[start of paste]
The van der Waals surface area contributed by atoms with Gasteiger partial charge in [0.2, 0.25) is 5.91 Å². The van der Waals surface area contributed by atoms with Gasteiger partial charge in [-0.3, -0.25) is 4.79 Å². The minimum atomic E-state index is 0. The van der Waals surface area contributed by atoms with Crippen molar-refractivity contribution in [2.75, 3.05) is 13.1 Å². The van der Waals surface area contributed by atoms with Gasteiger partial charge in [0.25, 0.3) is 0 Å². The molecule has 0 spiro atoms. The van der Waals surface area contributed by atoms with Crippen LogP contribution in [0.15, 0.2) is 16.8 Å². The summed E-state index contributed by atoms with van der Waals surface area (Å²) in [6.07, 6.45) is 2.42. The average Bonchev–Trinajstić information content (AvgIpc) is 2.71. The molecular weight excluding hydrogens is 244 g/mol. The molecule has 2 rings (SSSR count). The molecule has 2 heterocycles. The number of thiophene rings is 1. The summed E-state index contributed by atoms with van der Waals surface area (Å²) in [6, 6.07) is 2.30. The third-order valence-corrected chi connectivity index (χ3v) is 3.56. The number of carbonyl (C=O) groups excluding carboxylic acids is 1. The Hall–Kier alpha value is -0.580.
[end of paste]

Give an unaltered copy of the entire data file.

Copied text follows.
The van der Waals surface area contributed by atoms with Gasteiger partial charge in [0.2, 0.25) is 5.91 Å². The van der Waals surface area contributed by atoms with Gasteiger partial charge in [-0.3, -0.25) is 4.79 Å². The minimum atomic E-state index is 0. The van der Waals surface area contributed by atoms with Crippen molar-refractivity contribution in [2.75, 3.05) is 13.1 Å². The van der Waals surface area contributed by atoms with Gasteiger partial charge in [0.25, 0.3) is 0 Å². The molecule has 0 spiro atoms. The van der Waals surface area contributed by atoms with Crippen LogP contribution in [0.15, 0.2) is 16.8 Å². The summed E-state index contributed by atoms with van der Waals surface area (Å²) in [6.07, 6.45) is 2.42. The average Bonchev–Trinajstić information content (AvgIpc) is 2.71. The molecular weight excluding hydrogens is 244 g/mol. The molecule has 2 rings (SSSR count). The molecule has 2 heterocycles. The number of thiophene rings is 1. The summed E-state index contributed by atoms with van der Waals surface area (Å²) in [6, 6.07) is 2.30. The third-order valence-corrected chi connectivity index (χ3v) is 3.56. The number of carbonyl (C=O) groups excluding carboxylic acids is 1. The Hall–Kier alpha value is -0.580.